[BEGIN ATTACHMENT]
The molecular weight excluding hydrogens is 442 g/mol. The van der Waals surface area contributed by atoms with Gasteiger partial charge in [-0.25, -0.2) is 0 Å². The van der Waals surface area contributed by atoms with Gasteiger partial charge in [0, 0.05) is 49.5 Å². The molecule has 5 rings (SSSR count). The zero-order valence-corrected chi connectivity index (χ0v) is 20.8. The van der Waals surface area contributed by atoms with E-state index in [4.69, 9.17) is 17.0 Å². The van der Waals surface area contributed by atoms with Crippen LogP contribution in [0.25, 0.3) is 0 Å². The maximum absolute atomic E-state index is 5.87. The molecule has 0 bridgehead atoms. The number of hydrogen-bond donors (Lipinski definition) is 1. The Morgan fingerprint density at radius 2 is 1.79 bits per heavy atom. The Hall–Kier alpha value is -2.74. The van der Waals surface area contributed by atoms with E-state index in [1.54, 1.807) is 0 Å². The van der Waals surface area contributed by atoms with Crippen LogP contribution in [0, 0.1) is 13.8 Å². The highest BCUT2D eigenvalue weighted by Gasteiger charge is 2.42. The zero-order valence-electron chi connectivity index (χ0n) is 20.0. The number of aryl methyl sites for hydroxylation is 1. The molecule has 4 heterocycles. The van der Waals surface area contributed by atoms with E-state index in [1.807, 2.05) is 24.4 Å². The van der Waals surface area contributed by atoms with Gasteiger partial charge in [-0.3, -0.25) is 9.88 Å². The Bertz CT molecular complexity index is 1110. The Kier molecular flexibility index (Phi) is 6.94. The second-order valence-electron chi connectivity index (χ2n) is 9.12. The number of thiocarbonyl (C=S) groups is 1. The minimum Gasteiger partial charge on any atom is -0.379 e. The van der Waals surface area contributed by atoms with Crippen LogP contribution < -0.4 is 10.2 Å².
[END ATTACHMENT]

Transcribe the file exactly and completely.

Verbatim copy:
The molecular weight excluding hydrogens is 442 g/mol. The van der Waals surface area contributed by atoms with Gasteiger partial charge in [-0.25, -0.2) is 0 Å². The van der Waals surface area contributed by atoms with Gasteiger partial charge in [0, 0.05) is 49.5 Å². The molecule has 5 rings (SSSR count). The zero-order valence-corrected chi connectivity index (χ0v) is 20.8. The van der Waals surface area contributed by atoms with E-state index in [4.69, 9.17) is 17.0 Å². The van der Waals surface area contributed by atoms with Crippen LogP contribution in [0.25, 0.3) is 0 Å². The maximum absolute atomic E-state index is 5.87. The molecule has 0 bridgehead atoms. The number of hydrogen-bond donors (Lipinski definition) is 1. The Morgan fingerprint density at radius 2 is 1.79 bits per heavy atom. The Hall–Kier alpha value is -2.74. The van der Waals surface area contributed by atoms with E-state index in [1.54, 1.807) is 0 Å². The van der Waals surface area contributed by atoms with Crippen LogP contribution in [0, 0.1) is 13.8 Å². The highest BCUT2D eigenvalue weighted by Gasteiger charge is 2.42. The zero-order valence-electron chi connectivity index (χ0n) is 20.0. The number of aryl methyl sites for hydroxylation is 1. The molecule has 4 heterocycles. The van der Waals surface area contributed by atoms with E-state index in [1.807, 2.05) is 24.4 Å². The van der Waals surface area contributed by atoms with Gasteiger partial charge in [-0.3, -0.25) is 9.88 Å². The Bertz CT molecular complexity index is 1110. The Kier molecular flexibility index (Phi) is 6.94. The second-order valence-electron chi connectivity index (χ2n) is 9.12. The number of thiocarbonyl (C=S) groups is 1. The minimum Gasteiger partial charge on any atom is -0.379 e. The van der Waals surface area contributed by atoms with Crippen LogP contribution < -0.4 is 10.2 Å².